# Re: Is extensionality equational in the absence of xi?

```Philip Wadler wrote:

> Question: Is it possible to extend (lambda-) by a finite set of
> equations A such that (lambda-)+A is closed under (ext)?

(Recall that (lambda) is the theory whose derivation rules are:

(I)     (\x.M)N  =  M[x:=N]             (beta)
(II.1)  M = M                           (reflexivity)
(II.2)  M = N => N = M                  (symmetry)
(II.3)  L = M, M = N => L = N           (transitivity)
(II.4)  M = N => ML = NL                (congruence)
(II.5)  M = N => LM = LN                (congruence)
(II.6)  M = N => \x.M = \x.N            (xi),

that (lambda-) is (lambda) without rule (xi) and that rule (ext) is:

Mx = Nx => M = N, x not in M    (ext).)

This does not seem possible, according to the following.

Proposition   Let A be any finite set of equations M = N such that
M,N are closed and (lambda)+(eta) |- M = N.
(i)   There are closed beta-equivalent terms P,Q such that P = Q
cannot be derived from (lambda-)+A.
(ii)  There are closed eta-equivalent terms P,Q such that P = Q
cannot be derived from (lambda-)+A.

It follows that there is no finite set A of closed equations valid in
(lambda)+(ext) such that (lambda-)+A is closed under (xi). A fortiori
no such theory (lambda-)+A is closed under (ext) since (lambda-)+(ext)
is closed under (xi). Furthermore, no such theory (lambda-)+A is even
closed under the rule:

C[\x.Mx] = C[M], x not in M     (eta+)

Definition   Let us say that a closed term C is "indelible in an
equational theory (T)" if for all closed terms M such that
(T) |- C = M, C is a subterm of M.

Lemma of the Indelible Term   Let A be any finite set of equations
M = N such that M, N are closed and (lambda)+(eta) |- M = N.
Let C be a closed lambda-term such that:
- C is of the form C = \x.B[x],
- C occurs in no member of an equation of A,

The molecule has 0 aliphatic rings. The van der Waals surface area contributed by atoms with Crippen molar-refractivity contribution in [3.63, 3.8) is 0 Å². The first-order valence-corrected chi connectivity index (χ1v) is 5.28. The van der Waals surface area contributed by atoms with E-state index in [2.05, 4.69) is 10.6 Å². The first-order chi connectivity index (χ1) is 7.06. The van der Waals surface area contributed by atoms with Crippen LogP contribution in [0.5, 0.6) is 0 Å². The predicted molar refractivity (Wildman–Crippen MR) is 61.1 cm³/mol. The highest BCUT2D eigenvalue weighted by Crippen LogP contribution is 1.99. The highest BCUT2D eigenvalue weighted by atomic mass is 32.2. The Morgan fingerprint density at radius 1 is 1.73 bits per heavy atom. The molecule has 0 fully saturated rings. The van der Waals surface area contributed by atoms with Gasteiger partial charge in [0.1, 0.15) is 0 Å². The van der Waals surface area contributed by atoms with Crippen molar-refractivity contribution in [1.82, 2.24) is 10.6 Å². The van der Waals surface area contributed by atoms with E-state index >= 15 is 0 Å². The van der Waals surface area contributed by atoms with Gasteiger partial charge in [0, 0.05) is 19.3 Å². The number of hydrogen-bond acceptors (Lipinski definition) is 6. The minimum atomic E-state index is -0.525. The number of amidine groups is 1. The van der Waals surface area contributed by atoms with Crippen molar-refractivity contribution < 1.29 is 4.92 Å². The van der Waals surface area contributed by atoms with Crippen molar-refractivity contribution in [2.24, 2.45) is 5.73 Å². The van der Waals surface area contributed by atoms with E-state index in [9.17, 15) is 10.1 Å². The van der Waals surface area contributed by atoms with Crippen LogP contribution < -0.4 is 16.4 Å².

- Every proper subterm of C is open.
Then C is indelible in (lambda-)+A.

The proposition above comes at once from this last lemma, whose proof
is detailed in the Appendix below. Indeed, any term C of the form
C = \x1...xn.x1 and larger than all the members of the equations of A
fulfills all the assumptions of the lemma and is therefore indelible
in the theory (lambda-)+A. Consequently, we do not have:

(lambda-)+A  |-  C = \x1...xn.(\z.z)x1,
nor:
(lambda-)+A  |-  C = \x1...xn z. x1 z.

It is very likely in my opinion that we have more generally:

CONJECTURE:  For all finite set A of equations with closed members,
if the theory (lambda-)+A is consistent, then it is not closed under
rule (xi) nor (ext).

Luckily, this conjecture is trivial in its most unusual subcase, i.e.
in case (lambda-)+A is consistent but not (lambda)+A as for e.g.:

A = {Omega = \xy.x, Omega' = \xy.y},

where Omega = (\x.xx)(\x.xx) and Omega' = (\x.(\z.z)xx)(\x.(\z.z)xx).

At last, the above proposition can straightforwardly be extended to
sets A of equations valid in the theory (H) = (lambda)+(eta)+U, where
U is the set of the equations M = N such that M and N are unsolvable
closed terms (see [Bar84], Definition 4.1.6): We only have to add the
contraction rule (Omega):

M -> Omega, if M is unsolvable and M # Omega,

to the reduction relation ->>bec in the proof of the Lemma of the
Indelible Term below. We can derive from this slight generalization
that the above conjecture also holds for semi-sensible theories (i.e.